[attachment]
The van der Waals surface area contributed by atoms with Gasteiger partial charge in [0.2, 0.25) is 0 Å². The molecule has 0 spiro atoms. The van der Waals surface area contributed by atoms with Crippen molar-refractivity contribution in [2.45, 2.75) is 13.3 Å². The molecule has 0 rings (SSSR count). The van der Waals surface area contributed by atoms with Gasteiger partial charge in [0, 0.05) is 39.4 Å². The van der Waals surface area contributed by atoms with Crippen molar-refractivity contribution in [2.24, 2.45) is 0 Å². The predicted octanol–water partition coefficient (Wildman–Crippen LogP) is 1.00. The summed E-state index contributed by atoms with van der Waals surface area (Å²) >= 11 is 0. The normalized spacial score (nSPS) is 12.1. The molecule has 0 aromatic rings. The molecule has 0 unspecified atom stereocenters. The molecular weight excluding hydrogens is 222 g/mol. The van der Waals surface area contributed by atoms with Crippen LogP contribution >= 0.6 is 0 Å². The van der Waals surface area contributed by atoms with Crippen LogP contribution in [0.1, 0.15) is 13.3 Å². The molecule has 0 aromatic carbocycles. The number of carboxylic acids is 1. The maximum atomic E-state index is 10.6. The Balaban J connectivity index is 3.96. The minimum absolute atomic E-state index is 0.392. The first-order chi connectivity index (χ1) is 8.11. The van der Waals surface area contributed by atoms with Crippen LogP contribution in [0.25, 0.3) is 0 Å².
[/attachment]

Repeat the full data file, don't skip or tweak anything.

The van der Waals surface area contributed by atoms with Gasteiger partial charge in [0.2, 0.25) is 0 Å². The molecule has 0 spiro atoms. The van der Waals surface area contributed by atoms with Crippen molar-refractivity contribution in [2.45, 2.75) is 13.3 Å². The molecule has 0 rings (SSSR count). The van der Waals surface area contributed by atoms with Gasteiger partial charge in [0, 0.05) is 39.4 Å². The van der Waals surface area contributed by atoms with Crippen molar-refractivity contribution in [2.24, 2.45) is 0 Å². The predicted octanol–water partition coefficient (Wildman–Crippen LogP) is 1.00. The summed E-state index contributed by atoms with van der Waals surface area (Å²) >= 11 is 0. The normalized spacial score (nSPS) is 12.1. The molecule has 0 aromatic rings. The molecule has 0 unspecified atom stereocenters. The molecular weight excluding hydrogens is 222 g/mol. The van der Waals surface area contributed by atoms with Crippen LogP contribution >= 0.6 is 0 Å². The van der Waals surface area contributed by atoms with Crippen LogP contribution in [0.1, 0.15) is 13.3 Å². The molecule has 0 aromatic carbocycles. The number of carboxylic acids is 1. The maximum atomic E-state index is 10.6. The Balaban J connectivity index is 3.96. The minimum absolute atomic E-state index is 0.392. The first-order chi connectivity index (χ1) is 8.11. The van der Waals surface area contributed by atoms with Crippen LogP contribution in [0.25, 0.3) is 0 Å².